University administrators are viewing the results of a student vote last week as a mandate to seek ways to implement an activities fee, Yale College Dean Peter Salovey said.

The University has not reached any final decision about the fee, but Salovey met with Yale College Council members Tuesday to discuss the next steps in adopting it, YCC president Andrew Cedar ’06 said. Salovey will attend a YCC meeting early next week, where the activities fee likely will be addressed again.

The administration considers overwhelming student support for the proposal — 78 percent of 2,379 students supported the measure — as a strong impetus to discuss it, Salovey said.

“I was impressed that about half the students made the effort to vote,” Salovey said. “I take that as an instruction to begin conversations with relevant administrators about what are our options for the implementation of such a fee.”

Cedar declined to comment on the specifics of the meeting because he said that details have not yet been finalized.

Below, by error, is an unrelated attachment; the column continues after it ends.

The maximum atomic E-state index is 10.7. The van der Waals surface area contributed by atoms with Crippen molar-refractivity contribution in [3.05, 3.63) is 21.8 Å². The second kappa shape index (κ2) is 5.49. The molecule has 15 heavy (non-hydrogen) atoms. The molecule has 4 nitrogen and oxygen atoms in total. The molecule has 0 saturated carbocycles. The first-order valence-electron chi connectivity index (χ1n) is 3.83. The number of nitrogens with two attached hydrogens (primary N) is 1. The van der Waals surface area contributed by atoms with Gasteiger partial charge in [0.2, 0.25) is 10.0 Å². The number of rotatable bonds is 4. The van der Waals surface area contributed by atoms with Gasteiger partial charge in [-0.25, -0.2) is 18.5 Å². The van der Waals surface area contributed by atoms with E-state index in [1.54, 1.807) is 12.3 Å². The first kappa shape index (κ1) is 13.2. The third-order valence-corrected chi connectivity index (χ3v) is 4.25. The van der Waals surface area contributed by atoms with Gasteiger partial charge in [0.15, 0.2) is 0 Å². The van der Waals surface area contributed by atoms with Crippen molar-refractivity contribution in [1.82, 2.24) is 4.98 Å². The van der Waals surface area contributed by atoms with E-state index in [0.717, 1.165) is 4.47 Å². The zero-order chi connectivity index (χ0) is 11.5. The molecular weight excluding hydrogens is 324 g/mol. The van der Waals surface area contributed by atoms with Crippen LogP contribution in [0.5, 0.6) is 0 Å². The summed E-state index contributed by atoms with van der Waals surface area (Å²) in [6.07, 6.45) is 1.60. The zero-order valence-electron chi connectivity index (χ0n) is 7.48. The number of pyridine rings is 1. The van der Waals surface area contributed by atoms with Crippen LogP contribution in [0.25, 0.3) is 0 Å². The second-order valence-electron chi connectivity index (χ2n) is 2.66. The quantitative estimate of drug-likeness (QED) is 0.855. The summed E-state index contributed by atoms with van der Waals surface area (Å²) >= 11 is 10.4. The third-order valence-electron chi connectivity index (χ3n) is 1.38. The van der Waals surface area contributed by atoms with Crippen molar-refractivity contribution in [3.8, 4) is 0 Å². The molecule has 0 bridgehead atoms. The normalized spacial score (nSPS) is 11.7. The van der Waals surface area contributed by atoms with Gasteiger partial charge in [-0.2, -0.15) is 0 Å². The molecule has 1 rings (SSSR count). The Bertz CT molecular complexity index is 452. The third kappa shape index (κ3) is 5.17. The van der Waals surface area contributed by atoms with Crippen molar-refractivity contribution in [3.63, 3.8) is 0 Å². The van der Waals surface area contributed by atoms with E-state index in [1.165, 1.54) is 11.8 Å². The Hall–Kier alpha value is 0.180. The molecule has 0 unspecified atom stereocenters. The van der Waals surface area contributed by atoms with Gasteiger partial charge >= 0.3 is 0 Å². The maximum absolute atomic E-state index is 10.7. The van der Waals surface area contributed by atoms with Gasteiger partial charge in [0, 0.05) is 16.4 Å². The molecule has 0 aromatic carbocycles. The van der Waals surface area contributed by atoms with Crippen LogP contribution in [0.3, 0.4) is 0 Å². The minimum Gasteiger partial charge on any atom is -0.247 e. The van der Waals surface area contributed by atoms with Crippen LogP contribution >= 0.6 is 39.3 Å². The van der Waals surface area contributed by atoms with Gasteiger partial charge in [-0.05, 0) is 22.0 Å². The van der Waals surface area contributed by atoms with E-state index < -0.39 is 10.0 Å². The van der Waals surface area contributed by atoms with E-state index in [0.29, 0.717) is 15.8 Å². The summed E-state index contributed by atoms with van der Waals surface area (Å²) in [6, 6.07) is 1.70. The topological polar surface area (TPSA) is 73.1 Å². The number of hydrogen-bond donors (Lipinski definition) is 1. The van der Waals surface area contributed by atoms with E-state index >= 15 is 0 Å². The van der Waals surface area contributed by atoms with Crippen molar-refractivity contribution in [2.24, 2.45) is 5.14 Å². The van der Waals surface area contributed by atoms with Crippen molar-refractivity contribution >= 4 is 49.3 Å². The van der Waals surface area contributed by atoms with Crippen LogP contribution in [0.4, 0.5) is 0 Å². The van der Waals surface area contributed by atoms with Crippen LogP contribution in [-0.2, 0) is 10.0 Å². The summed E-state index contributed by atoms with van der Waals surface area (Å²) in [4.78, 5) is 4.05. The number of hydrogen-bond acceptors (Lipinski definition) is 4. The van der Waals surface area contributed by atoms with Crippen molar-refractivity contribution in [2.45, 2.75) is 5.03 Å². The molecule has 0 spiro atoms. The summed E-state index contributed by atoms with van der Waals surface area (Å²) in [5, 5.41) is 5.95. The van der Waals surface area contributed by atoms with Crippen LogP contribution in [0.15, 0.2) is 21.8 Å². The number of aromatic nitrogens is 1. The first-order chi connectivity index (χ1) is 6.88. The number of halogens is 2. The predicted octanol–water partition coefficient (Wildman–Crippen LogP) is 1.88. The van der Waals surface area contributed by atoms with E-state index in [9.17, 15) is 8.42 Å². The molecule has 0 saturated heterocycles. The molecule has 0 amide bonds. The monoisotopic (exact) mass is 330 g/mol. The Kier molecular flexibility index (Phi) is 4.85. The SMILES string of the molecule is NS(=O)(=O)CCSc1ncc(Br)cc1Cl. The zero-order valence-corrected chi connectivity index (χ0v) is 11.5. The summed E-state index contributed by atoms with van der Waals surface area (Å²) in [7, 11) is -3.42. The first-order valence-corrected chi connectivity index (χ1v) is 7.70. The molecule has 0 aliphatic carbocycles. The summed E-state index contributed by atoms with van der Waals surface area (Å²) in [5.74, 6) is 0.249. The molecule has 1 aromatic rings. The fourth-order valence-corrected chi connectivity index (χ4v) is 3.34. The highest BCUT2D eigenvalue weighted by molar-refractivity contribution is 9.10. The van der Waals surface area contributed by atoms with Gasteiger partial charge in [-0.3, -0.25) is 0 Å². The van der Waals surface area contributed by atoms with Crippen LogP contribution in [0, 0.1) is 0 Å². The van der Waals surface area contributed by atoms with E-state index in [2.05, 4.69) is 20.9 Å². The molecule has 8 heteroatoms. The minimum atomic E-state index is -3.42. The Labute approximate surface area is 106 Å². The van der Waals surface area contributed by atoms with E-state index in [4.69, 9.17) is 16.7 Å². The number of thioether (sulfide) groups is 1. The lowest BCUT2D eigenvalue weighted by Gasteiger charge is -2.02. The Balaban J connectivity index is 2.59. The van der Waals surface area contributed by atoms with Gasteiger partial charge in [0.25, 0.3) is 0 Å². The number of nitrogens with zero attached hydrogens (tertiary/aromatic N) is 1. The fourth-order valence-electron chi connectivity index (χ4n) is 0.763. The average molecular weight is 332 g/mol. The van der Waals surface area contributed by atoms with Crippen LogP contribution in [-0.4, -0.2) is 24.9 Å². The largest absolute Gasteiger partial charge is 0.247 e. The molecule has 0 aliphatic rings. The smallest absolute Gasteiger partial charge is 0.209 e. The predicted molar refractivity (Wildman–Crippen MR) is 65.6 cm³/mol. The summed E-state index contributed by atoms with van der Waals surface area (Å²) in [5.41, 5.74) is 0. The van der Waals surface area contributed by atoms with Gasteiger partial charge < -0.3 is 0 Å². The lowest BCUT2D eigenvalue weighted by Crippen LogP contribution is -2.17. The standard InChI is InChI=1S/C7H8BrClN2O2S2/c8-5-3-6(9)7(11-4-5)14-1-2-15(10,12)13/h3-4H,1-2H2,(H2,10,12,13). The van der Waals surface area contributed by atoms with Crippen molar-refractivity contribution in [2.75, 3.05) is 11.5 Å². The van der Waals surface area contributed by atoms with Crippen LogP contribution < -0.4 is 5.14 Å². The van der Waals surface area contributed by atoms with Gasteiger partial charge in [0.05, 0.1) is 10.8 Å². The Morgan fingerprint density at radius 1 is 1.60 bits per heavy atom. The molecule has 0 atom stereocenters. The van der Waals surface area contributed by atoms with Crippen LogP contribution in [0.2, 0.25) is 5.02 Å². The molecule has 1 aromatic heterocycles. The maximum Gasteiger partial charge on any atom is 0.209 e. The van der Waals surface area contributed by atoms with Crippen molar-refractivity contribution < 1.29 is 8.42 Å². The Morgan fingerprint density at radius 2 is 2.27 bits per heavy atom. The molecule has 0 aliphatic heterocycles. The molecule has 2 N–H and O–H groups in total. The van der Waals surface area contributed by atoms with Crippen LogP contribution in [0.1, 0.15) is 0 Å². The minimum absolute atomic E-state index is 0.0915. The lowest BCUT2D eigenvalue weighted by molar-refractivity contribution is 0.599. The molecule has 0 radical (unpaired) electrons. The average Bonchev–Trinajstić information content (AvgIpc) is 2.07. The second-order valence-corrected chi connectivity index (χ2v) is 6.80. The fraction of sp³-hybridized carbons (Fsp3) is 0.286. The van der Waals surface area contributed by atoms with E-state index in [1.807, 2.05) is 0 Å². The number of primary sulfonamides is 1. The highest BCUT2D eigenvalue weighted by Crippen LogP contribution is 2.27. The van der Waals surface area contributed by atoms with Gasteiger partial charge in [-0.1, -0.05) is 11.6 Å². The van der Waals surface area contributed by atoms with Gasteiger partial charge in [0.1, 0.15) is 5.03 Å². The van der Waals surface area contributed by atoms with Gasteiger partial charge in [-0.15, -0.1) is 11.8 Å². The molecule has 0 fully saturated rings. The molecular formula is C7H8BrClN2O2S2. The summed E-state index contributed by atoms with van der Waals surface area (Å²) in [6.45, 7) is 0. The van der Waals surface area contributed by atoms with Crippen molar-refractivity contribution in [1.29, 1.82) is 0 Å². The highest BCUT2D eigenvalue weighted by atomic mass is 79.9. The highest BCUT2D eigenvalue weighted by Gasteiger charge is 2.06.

“It’s all still up in the air,” Cedar said.

Similarly, Salovey said although administrators have begun discussing the proposal seriously, they have not yet “reached any conclusions.” They must still discuss issues such as where the money would reside, and how it would be disbursed, he said.

“The YCC articulated a fee that is a starting point,” Salovey said.

Yale College Democrats president Alissa Stollwerk ’06 said she thinks the support students demonstrated for the fee makes her “optimistic” that it will be effective in improving student life.

“I’m optimistic that it will help clubs, including the Yale College Democrats, to get funding,” Stollwerk said. “I think what we heard during the activities fee campaign is that Yale organizations do receive less funding than organizations at other schools.”

Under the YCC’s proposal, about 50 percent, or $107,500, of the expected $215,000 the fee would net would be allocated to the YCC for campus-wide events like Spring Fling; about 20 percent, or $43,000, would go to club sports teams; about 15 percent, or $32,250, would go to the Undergraduate Organizations Funding Committee to distribute to student clubs; and about 15 percent, or $32,250, would fund a new intercollegiate initiative whereby students from different colleges could collectively organize campus events and parties.

The YCC also has recommended that the University pick up the tab for the fee for students receiving financial aid, and it has proposed that the fee be optional for all undergraduates. But YCC leaders said how and when students could opt out of the fee still needs to be determined.